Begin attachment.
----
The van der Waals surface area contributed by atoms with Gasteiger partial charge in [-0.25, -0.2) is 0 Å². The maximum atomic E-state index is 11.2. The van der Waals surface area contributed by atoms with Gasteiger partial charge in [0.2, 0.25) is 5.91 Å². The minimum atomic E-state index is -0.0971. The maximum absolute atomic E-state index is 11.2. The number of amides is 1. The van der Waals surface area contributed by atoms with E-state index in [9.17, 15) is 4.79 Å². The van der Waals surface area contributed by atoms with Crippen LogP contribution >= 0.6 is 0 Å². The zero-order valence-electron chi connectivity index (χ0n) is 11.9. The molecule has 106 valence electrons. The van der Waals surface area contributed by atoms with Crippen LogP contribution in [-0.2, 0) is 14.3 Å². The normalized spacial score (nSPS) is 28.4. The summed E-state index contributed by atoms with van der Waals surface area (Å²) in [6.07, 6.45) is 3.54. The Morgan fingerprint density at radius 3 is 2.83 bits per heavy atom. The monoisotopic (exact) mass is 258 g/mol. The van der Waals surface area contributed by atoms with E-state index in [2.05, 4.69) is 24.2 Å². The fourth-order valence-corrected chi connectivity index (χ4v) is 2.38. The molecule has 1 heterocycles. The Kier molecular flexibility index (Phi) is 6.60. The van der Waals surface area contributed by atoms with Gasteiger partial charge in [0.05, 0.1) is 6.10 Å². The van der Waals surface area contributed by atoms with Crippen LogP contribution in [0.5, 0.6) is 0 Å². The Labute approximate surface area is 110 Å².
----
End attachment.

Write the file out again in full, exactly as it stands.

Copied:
The van der Waals surface area contributed by atoms with Gasteiger partial charge in [-0.25, -0.2) is 0 Å². The maximum atomic E-state index is 11.2. The van der Waals surface area contributed by atoms with Gasteiger partial charge in [0.2, 0.25) is 5.91 Å². The minimum atomic E-state index is -0.0971. The maximum absolute atomic E-state index is 11.2. The number of amides is 1. The van der Waals surface area contributed by atoms with E-state index in [9.17, 15) is 4.79 Å². The van der Waals surface area contributed by atoms with Crippen LogP contribution >= 0.6 is 0 Å². The zero-order valence-electron chi connectivity index (χ0n) is 11.9. The molecule has 106 valence electrons. The van der Waals surface area contributed by atoms with Crippen LogP contribution in [-0.2, 0) is 14.3 Å². The normalized spacial score (nSPS) is 28.4. The summed E-state index contributed by atoms with van der Waals surface area (Å²) in [6.07, 6.45) is 3.54. The Morgan fingerprint density at radius 3 is 2.83 bits per heavy atom. The monoisotopic (exact) mass is 258 g/mol. The van der Waals surface area contributed by atoms with E-state index in [2.05, 4.69) is 24.2 Å². The fourth-order valence-corrected chi connectivity index (χ4v) is 2.38. The molecule has 1 heterocycles. The Kier molecular flexibility index (Phi) is 6.60. The van der Waals surface area contributed by atoms with Gasteiger partial charge in [0.05, 0.1) is 6.10 Å². The van der Waals surface area contributed by atoms with Crippen LogP contribution in [0.5, 0.6) is 0 Å². The Labute approximate surface area is 110 Å².